AT&T: Yep, Wireless is Different

By: Chris Crum - August 14, 2010

The net neutrality debate sparked (most recently) by Google and Verizon earlier this week continues. Now AT&T has weighed in, and unsurprisingly it appears to agree with the companies.

One of the biggest controversies of the Google/Verizon policy proposal is that wireless is being treated differently. AT&T says, "Wireless is different." In a post on the company’s public policy blog, they write:

Data traffic on wireless networks continues to explode.  And this is not only being driven by the ever-increasing use of smartphones.  The per unit sales of wirelessly enabled portable devices (think netbooks, E-books, E-tablets and navigation devices) is expected to grow from approximately 6M in 2008 to 86M in 2014.  It’s not surprising that mobile broadband data traffic is on a similar trajectory.  The 90,000 terabytes of traffic per month that was carried on wireless networks in 2009 will mushroom to 3,600,000 TBs/month by 2014.

iPhone 4 Pitted against this insatiable demand are wireless networks of finite and shared resources.  Wireless networks simply cannot provide the same amount of capacity as wireline networks (i.e., DSL and cable).  Fiber is to a wireline network what spectrum is to a wireless network, and as a transmission medium, the two simply do not compare.  The theoretical top speed of a LTE carrier is 100 Mbps.  By contrast, theoretical transmission speeds on fiber can reach as high as 25,000,000 Mbps.  The 5 extra zeros tell the story. 

We are constantly striving to increase the efficiency of our spectrum resources, but the amount of available spectrum in any given market is finite.  And while we regularly split cell sectors and add additional cell towers, there are very real limits placed on cell site construction by zoning and local approval boards.

AT&T says its doing its part by accelerating network efficiencies through network upgrades, capitalizing on complementary network infrastructure like WiFi and microcells, and deploying more cell sites while adding capacity to backhaul facilities.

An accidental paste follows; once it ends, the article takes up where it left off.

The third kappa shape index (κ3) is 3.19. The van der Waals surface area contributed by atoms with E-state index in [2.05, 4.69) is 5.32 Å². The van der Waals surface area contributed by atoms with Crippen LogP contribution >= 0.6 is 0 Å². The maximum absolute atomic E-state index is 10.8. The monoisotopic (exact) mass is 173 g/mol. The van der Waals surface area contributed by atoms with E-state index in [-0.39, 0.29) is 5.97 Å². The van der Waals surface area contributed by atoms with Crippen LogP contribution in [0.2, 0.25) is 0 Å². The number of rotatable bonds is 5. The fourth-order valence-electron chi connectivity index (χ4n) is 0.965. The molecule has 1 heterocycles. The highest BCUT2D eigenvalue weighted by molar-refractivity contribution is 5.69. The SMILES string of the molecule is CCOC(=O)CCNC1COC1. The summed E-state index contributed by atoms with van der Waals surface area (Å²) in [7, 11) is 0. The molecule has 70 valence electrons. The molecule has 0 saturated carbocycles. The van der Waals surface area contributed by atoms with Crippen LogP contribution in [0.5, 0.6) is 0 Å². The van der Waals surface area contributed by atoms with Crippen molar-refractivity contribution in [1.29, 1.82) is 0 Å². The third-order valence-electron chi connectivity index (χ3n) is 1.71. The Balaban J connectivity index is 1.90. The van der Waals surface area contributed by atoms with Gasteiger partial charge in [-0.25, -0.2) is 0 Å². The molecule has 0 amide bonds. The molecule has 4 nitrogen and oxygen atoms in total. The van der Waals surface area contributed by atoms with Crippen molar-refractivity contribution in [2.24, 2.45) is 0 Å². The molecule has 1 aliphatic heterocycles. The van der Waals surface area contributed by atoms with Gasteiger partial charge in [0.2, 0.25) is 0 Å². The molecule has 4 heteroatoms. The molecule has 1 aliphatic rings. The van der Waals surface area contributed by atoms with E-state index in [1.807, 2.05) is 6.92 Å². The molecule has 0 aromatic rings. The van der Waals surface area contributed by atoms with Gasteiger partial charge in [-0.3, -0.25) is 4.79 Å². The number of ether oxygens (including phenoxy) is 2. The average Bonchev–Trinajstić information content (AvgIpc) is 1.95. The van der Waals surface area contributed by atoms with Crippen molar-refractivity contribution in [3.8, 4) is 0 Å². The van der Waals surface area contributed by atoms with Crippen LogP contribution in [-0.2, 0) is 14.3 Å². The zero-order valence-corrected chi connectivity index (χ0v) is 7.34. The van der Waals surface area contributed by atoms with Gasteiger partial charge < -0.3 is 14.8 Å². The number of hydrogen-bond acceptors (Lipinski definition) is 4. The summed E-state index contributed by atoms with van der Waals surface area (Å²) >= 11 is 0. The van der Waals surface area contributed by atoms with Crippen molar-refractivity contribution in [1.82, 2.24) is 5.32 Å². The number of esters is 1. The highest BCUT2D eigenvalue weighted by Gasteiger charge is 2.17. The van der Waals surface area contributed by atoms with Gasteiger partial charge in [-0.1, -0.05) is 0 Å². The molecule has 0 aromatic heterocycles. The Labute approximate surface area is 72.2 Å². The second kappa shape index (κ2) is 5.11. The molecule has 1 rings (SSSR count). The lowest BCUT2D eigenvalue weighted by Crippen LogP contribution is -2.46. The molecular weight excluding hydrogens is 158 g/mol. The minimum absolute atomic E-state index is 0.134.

The company also says that policymakers can help by reallocating more spectrum for CMRS use, and protecting wireless broadband networks from "onerous new net neutrality regulations". AT&T says that’s vital to the growth of the industry.


Chris Crum

About the Author

Chris CrumChris Crum has been a part of the WebProNews team and the iEntry Network of B2B Publications since 2003. Follow Chris on Twitter, on StumbleUpon, on Pinterest and/or on Google: +Chris Crum.

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  • Jack

    Thought? AT&T is full of it as they have always been.

    So they’ll make nine billion instead of fourteen billion if Net Neutrality passes. That is what they are worried about.

    I say pass Net Neutrality for the people. AT&T be damned.

  • Guest

    AT&T and all the wireless carriers hide behind the Telecom Act of 1996 when it comes to zoning their sites. They can do this because the act states that all governing agencies must treat all telecommunication companies the same when they are providing essentially the same services so as to not favor one over the other. How can it be fair to not force the wireless carriers to follow the net neutrality regulations when competing services will be forced to follow the regulations.

    We are so far behind Europe and Asia when it comes to wireless networks. The carriers blame it on the regulatory bodies… the real reason is the carriers. Verizon Wireless spends more time trying to eliminate technical advancements so that they protect their revenue stream. Why do you think they had WiFi capabilities removed from the Samsung handsets that were sold in the U.S. ? This went on for 2 1/2 years before they realized they were losing sales. I hope the FCC gets some guts and starts to really look at these companies and really starts to regulate them.